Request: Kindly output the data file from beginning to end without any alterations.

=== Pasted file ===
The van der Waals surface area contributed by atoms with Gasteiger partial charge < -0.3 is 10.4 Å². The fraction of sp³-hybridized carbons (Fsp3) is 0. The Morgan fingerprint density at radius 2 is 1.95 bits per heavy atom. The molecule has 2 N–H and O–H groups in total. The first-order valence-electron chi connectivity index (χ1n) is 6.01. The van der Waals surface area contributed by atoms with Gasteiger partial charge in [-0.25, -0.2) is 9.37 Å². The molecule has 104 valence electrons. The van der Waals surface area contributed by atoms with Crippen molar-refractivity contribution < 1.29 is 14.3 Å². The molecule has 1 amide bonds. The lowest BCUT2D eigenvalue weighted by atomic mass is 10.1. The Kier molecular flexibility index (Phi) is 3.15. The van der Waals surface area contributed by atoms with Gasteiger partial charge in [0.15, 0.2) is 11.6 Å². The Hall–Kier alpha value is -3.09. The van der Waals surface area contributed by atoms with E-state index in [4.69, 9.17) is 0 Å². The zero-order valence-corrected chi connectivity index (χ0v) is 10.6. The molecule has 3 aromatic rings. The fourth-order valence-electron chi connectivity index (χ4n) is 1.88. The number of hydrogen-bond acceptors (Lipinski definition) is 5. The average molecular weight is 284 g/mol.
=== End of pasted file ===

The van der Waals surface area contributed by atoms with Gasteiger partial charge < -0.3 is 10.4 Å². The fraction of sp³-hybridized carbons (Fsp3) is 0. The Morgan fingerprint density at radius 2 is 1.95 bits per heavy atom. The molecule has 2 N–H and O–H groups in total. The first-order valence-electron chi connectivity index (χ1n) is 6.01. The van der Waals surface area contributed by atoms with Gasteiger partial charge in [-0.25, -0.2) is 9.37 Å². The molecule has 104 valence electrons. The van der Waals surface area contributed by atoms with Crippen molar-refractivity contribution < 1.29 is 14.3 Å². The molecule has 1 amide bonds. The lowest BCUT2D eigenvalue weighted by atomic mass is 10.1. The Kier molecular flexibility index (Phi) is 3.15. The van der Waals surface area contributed by atoms with Gasteiger partial charge in [0.15, 0.2) is 11.6 Å². The Hall–Kier alpha value is -3.09. The van der Waals surface area contributed by atoms with E-state index in [4.69, 9.17) is 0 Å². The zero-order valence-corrected chi connectivity index (χ0v) is 10.6. The molecule has 3 aromatic rings. The fourth-order valence-electron chi connectivity index (χ4n) is 1.88. The number of hydrogen-bond acceptors (Lipinski definition) is 5. The average molecular weight is 284 g/mol.